DIY Ideas – How to build a deck6 Mins
Looking for DIY ideas to spruce up your backyard? Whether you’re updating your pool area, or creating a more organic indoor-outdoor flow, a DIY deck can dramatically lift the appearance and functionality of your space. So without further ado, here’s how to build a deck with your own two hands!
1. Plan your DIY deck
The first tool you need to pick up is a pencil; like any large DIY project, a deck requires some serious planning. Things to consider include:
- What are the council approvals and building regulations/site setbacks for your local area?
- Are there any underground services, such as cabling or pipes, to look out for when digging your foundations?
- Will you need outdoor lighting or plumbing plans for your decking area?
- Is there adequate drainage underneath your deck?
- Is it protected from the weather or do you want to incorporate a shade structure?
- How will your decking material age and what appearance are you looking for in 12 months’ time?
- What tools and equipment are you going to need, on top of materials?
- Are you working with soft ground, or is there rock or existing concrete/paving to consider?
Material choice is another big decision, and will ultimately affect the foundations you need. Whilst timber is affordable, it is also highly susceptible to rot or termites, or not suitable for bushfire zones. In this case, a composite deck (made from a mix of recycled wood fibres and plastic) may be more suitable. When choosing the thickness of the decking boards, remember that the thinner the planks, the more support they will need (i.e. shorter bearer and joist spans).
On the other hand, if your deck is being installed over rock or concrete, a modular deck kit may be a far easier and quicker alternative. These kits usually come with certain elements prefabricated, offer simpler foundations and can be installed over otherwise problematic ground conditions.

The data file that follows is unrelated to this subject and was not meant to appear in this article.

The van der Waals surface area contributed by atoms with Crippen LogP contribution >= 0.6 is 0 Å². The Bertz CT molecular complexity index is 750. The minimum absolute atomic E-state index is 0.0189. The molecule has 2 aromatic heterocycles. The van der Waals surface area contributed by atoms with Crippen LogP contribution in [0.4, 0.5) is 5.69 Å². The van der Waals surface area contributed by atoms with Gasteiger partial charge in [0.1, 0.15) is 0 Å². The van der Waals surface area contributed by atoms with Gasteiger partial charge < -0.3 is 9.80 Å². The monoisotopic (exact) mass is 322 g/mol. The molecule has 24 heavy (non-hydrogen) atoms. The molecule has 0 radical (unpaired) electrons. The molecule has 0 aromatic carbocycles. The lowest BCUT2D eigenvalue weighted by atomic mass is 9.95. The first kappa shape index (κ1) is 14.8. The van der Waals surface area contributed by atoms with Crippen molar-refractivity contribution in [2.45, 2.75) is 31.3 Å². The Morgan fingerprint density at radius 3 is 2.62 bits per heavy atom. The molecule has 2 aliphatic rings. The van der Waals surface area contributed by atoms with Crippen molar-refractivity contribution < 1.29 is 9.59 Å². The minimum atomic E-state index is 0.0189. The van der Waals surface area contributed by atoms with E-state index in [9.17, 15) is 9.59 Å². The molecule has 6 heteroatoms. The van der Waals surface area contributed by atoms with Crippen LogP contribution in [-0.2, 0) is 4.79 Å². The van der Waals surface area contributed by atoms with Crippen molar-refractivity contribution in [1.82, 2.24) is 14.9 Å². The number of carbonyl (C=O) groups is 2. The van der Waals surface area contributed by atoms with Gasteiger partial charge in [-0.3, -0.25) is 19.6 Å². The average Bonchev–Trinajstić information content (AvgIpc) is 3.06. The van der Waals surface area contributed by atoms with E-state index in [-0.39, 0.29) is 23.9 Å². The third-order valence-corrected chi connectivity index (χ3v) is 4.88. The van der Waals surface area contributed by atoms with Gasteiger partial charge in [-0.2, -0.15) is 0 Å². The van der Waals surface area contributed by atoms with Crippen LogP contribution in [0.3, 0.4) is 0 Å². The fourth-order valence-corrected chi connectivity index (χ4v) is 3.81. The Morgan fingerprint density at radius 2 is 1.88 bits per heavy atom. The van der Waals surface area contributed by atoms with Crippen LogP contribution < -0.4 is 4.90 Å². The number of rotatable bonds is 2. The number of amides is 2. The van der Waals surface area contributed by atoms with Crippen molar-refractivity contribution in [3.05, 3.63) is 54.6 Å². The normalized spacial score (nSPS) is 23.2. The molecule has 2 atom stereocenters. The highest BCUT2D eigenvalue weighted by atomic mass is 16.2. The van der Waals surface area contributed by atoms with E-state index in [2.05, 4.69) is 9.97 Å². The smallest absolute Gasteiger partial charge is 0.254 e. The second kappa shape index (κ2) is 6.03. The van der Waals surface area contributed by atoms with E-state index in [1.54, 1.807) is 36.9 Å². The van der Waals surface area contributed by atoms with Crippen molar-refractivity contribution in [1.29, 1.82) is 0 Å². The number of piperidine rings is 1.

Finally, fibre cement decks, such as HardieDeck, offer a completely timber-free and very DIY-friendly alternative that has been highly favoured by many renovation gurus, including Three Birds Renovations.
When choosing your design, consider the natural terrain and the intended use of your deck. Some handy questions include:
- Will the deck be flush with your home’s ground level, or will there be steps down to the deck?
- Is the outdoor area level, or will you need a stepped deck edge?
- Do you need to leave holes for trees or other design elements, such as pre-running cabling for lights or music systems?
- Would you like to incorporate benches or other seating options within the deck?
- Can you incorporate other unique DIY ideas, such as lighting or an outdoor fireplace, outdoor kitchen or outdoor shower?
2. Measure your site
Once you’ve answered the above questions, grab your measuring tape and a notepad and head out to your site. Draw a detailed plan of your deck, including any graduation of the land; this will be important when laying the foundations, to ensure a level deck.
A typical deck will have three main structural elements:
- Vertical posts concreted into the ground, which bearers will be attached to; the ground conditions will dictate the foundation requirements.
- The bearers, which must be sized in accordance with your layout and required spans and deck loadings.